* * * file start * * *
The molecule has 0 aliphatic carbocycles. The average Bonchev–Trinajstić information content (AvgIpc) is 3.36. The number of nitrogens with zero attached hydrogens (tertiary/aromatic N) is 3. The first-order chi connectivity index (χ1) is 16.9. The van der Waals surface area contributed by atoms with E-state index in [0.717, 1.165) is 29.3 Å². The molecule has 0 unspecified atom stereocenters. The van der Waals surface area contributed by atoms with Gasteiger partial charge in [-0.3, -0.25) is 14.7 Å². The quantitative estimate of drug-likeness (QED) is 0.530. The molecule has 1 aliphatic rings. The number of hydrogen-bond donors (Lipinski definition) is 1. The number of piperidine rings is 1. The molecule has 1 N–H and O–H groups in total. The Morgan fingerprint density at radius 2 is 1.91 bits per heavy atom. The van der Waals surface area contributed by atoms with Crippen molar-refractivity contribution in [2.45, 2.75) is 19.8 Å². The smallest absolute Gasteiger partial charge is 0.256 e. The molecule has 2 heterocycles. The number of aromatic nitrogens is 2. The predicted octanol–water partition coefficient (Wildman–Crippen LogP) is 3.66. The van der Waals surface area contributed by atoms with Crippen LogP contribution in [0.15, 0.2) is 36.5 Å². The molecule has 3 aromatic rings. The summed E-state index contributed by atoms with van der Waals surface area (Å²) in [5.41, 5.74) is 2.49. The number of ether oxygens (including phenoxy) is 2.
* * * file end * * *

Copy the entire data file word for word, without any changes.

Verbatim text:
The molecule has 0 aliphatic carbocycles. The average Bonchev–Trinajstić information content (AvgIpc) is 3.36. The number of nitrogens with zero attached hydrogens (tertiary/aromatic N) is 3. The first-order chi connectivity index (χ1) is 16.9. The van der Waals surface area contributed by atoms with E-state index in [0.717, 1.165) is 29.3 Å². The molecule has 0 unspecified atom stereocenters. The van der Waals surface area contributed by atoms with Gasteiger partial charge in [-0.3, -0.25) is 14.7 Å². The quantitative estimate of drug-likeness (QED) is 0.530. The molecule has 1 aliphatic rings. The number of hydrogen-bond donors (Lipinski definition) is 1. The number of piperidine rings is 1. The molecule has 1 N–H and O–H groups in total. The Morgan fingerprint density at radius 2 is 1.91 bits per heavy atom. The van der Waals surface area contributed by atoms with Crippen molar-refractivity contribution in [2.45, 2.75) is 19.8 Å². The smallest absolute Gasteiger partial charge is 0.256 e. The molecule has 2 heterocycles. The number of aromatic nitrogens is 2. The predicted octanol–water partition coefficient (Wildman–Crippen LogP) is 3.66. The van der Waals surface area contributed by atoms with Crippen LogP contribution in [0.15, 0.2) is 36.5 Å². The molecule has 3 aromatic rings. The summed E-state index contributed by atoms with van der Waals surface area (Å²) in [5.41, 5.74) is 2.49. The number of ether oxygens (including phenoxy) is 2.